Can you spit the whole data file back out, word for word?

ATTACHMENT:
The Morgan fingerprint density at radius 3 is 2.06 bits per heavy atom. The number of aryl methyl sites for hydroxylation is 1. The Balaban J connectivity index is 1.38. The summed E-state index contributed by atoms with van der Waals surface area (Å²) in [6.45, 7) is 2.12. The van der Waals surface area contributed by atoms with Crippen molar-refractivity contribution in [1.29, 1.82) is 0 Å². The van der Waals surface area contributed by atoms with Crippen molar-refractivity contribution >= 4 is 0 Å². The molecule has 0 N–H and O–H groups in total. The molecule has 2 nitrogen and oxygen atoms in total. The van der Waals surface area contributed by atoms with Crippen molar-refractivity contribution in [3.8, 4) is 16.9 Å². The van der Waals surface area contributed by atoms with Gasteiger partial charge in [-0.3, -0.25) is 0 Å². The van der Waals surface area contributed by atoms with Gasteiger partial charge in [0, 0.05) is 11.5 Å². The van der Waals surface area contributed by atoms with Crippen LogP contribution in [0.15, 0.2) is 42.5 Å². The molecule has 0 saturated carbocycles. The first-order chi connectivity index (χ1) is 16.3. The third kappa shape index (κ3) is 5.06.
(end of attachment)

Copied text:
The Morgan fingerprint density at radius 3 is 2.06 bits per heavy atom. The number of aryl methyl sites for hydroxylation is 1. The Balaban J connectivity index is 1.38. The summed E-state index contributed by atoms with van der Waals surface area (Å²) in [6.45, 7) is 2.12. The van der Waals surface area contributed by atoms with Crippen molar-refractivity contribution in [1.29, 1.82) is 0 Å². The van der Waals surface area contributed by atoms with Crippen molar-refractivity contribution >= 4 is 0 Å². The molecule has 0 N–H and O–H groups in total. The molecule has 2 nitrogen and oxygen atoms in total. The van der Waals surface area contributed by atoms with Crippen molar-refractivity contribution in [3.8, 4) is 16.9 Å². The van der Waals surface area contributed by atoms with Gasteiger partial charge in [-0.3, -0.25) is 0 Å². The van der Waals surface area contributed by atoms with Gasteiger partial charge in [0, 0.05) is 11.5 Å². The van der Waals surface area contributed by atoms with Crippen LogP contribution in [0.15, 0.2) is 42.5 Å². The molecule has 0 saturated carbocycles. The first-order chi connectivity index (χ1) is 16.3. The third kappa shape index (κ3) is 5.06.